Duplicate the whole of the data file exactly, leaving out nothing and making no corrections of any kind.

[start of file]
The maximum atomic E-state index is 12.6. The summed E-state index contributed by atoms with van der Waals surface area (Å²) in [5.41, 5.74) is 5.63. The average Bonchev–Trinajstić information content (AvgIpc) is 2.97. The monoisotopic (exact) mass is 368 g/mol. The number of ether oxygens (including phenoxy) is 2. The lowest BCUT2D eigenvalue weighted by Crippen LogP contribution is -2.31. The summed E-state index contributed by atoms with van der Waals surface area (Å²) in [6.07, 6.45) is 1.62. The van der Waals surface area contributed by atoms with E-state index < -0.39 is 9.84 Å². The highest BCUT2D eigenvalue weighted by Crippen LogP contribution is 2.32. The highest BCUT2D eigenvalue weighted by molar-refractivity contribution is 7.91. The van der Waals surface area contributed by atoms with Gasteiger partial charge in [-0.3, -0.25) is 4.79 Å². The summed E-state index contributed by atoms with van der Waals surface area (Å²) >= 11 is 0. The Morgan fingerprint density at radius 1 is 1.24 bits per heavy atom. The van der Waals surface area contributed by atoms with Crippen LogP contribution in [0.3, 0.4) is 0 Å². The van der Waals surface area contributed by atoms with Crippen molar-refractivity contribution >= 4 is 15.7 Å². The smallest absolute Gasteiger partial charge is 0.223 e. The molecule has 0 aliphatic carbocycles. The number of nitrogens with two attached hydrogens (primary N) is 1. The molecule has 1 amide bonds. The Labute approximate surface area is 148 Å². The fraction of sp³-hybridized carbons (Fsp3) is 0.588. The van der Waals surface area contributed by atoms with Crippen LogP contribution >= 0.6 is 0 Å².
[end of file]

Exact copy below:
The maximum atomic E-state index is 12.6. The summed E-state index contributed by atoms with van der Waals surface area (Å²) in [5.41, 5.74) is 5.63. The average Bonchev–Trinajstić information content (AvgIpc) is 2.97. The monoisotopic (exact) mass is 368 g/mol. The number of ether oxygens (including phenoxy) is 2. The lowest BCUT2D eigenvalue weighted by Crippen LogP contribution is -2.31. The summed E-state index contributed by atoms with van der Waals surface area (Å²) in [6.07, 6.45) is 1.62. The van der Waals surface area contributed by atoms with E-state index < -0.39 is 9.84 Å². The highest BCUT2D eigenvalue weighted by Crippen LogP contribution is 2.32. The highest BCUT2D eigenvalue weighted by molar-refractivity contribution is 7.91. The van der Waals surface area contributed by atoms with Gasteiger partial charge in [-0.3, -0.25) is 4.79 Å². The summed E-state index contributed by atoms with van der Waals surface area (Å²) >= 11 is 0. The Morgan fingerprint density at radius 1 is 1.24 bits per heavy atom. The van der Waals surface area contributed by atoms with Crippen LogP contribution in [0.3, 0.4) is 0 Å². The van der Waals surface area contributed by atoms with Crippen molar-refractivity contribution >= 4 is 15.7 Å². The smallest absolute Gasteiger partial charge is 0.223 e. The molecule has 0 aliphatic carbocycles. The number of nitrogens with two attached hydrogens (primary N) is 1. The molecule has 1 amide bonds. The Labute approximate surface area is 148 Å². The fraction of sp³-hybridized carbons (Fsp3) is 0.588. The van der Waals surface area contributed by atoms with Crippen LogP contribution >= 0.6 is 0 Å².